Few professors in the controversial world of Middle East studies boast more about their own notoriety than Juan Cole, a man who believes the consistent criticism of his public positions to be a sign of distinction. Yale University's decision not to hire him for an endowed chair five years ago due to insufficient scholarship led him to publicly charge that George W. Bush and the CIA torpedoed his candidacy. When organizations such as Campus Watch publicize Cole's outlandish commentary, he cries "censorship" and labels them "McCarthyite."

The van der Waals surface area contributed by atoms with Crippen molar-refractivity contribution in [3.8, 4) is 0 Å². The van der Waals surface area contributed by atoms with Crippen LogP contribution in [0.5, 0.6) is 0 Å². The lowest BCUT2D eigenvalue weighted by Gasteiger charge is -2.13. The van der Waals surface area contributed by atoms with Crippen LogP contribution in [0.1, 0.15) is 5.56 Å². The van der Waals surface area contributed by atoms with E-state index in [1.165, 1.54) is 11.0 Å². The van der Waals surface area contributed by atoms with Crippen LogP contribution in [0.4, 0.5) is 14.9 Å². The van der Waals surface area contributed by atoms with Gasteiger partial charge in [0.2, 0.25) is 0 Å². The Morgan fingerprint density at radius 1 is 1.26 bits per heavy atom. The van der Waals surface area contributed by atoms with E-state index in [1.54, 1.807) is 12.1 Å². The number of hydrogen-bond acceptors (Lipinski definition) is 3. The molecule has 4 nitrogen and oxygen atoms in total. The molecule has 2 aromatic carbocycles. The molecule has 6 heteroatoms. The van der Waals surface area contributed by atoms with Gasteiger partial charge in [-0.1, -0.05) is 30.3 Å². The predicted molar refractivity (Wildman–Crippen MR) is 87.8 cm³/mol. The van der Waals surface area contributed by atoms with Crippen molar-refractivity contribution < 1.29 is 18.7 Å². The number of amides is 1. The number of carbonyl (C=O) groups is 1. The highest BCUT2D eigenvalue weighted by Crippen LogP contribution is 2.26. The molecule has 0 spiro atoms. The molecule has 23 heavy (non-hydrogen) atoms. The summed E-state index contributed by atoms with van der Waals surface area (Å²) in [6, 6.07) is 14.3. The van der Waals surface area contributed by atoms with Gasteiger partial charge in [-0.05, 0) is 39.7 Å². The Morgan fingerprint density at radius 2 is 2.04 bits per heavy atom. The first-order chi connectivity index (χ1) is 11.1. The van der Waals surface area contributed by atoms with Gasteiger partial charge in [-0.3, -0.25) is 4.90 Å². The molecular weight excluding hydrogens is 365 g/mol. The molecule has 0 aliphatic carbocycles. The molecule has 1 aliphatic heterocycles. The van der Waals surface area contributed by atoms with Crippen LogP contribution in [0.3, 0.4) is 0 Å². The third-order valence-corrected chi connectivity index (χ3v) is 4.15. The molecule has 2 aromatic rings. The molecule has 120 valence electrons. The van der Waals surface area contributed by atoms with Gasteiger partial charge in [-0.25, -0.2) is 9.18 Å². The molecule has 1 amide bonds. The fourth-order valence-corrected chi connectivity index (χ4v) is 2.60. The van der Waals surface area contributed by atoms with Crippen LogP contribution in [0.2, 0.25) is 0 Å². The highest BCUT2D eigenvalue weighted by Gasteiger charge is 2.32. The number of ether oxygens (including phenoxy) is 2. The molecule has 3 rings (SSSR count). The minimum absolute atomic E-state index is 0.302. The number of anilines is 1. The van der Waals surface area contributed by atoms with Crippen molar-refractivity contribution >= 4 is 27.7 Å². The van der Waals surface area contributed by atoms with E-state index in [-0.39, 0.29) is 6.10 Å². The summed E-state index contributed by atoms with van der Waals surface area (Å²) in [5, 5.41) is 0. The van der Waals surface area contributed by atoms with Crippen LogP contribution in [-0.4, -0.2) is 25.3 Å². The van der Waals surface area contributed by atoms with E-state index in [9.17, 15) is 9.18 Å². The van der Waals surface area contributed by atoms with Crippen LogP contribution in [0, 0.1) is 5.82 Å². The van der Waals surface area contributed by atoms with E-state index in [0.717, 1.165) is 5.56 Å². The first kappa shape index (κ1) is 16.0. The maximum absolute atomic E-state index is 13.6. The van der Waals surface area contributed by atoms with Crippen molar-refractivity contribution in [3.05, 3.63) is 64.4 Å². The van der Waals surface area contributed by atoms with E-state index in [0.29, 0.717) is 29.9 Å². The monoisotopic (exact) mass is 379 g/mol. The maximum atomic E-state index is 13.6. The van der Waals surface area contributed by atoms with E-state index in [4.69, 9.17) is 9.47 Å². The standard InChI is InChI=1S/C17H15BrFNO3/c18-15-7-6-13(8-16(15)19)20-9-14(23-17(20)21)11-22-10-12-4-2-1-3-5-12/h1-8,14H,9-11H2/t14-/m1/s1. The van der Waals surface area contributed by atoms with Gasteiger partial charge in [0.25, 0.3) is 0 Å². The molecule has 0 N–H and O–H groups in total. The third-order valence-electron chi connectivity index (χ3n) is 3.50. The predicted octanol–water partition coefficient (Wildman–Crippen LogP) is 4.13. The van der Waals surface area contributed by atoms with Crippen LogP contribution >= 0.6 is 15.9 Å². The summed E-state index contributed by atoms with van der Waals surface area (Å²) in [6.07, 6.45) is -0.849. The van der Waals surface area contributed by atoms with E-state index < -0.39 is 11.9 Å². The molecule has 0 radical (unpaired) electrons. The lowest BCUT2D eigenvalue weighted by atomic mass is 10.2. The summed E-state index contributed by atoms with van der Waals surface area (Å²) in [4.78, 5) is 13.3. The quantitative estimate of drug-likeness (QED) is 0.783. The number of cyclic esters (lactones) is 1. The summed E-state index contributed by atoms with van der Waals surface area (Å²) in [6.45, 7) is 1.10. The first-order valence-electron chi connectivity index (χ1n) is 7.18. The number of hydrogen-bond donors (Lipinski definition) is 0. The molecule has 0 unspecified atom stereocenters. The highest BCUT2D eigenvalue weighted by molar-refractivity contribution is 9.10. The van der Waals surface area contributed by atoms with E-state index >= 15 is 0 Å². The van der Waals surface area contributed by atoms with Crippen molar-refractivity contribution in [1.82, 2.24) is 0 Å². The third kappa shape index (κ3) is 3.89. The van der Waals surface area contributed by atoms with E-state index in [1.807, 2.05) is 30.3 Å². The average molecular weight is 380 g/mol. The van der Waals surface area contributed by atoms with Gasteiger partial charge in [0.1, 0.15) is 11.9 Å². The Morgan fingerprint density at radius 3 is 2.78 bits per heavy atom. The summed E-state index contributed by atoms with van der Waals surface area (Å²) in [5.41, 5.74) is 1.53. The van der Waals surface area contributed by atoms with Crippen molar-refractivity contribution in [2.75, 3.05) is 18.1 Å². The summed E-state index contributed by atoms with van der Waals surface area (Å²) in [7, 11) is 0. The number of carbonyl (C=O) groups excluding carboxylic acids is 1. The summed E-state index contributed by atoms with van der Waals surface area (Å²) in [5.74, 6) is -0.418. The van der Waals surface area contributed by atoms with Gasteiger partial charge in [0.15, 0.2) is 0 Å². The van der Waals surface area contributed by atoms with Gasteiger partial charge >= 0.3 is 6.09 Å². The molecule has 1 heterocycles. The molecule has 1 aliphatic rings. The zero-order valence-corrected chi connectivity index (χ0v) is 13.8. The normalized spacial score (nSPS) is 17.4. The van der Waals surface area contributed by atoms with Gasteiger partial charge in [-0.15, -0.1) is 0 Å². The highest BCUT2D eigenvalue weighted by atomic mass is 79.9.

His latest lecture at New York University—a collaboration with Sinan Antoon, an Iraqi-American assistant professor of Arab culture and politics at NYU—dealt with Iran's response to the "Arab Spring." In a packed room of over 100 mostly Iranian and Arab-American students, Cole analyzed the Islamic Republic of Iran from a "classical realist" perspective. If one didn't know any better, one would have departed the lecture believing that Iran justifiably protects its own interests; that America is a malignant and aggressive force and Israel its trigger-happy satellite; that Turkey's Islamist Freedom and Development Party (AKP) is headed by a practical and liberal Prime Minister Erdogan who promotes "Middle Eastern multiculturalism"; and that a moderate Islamist party in Tunisia called Ennahda does the same.
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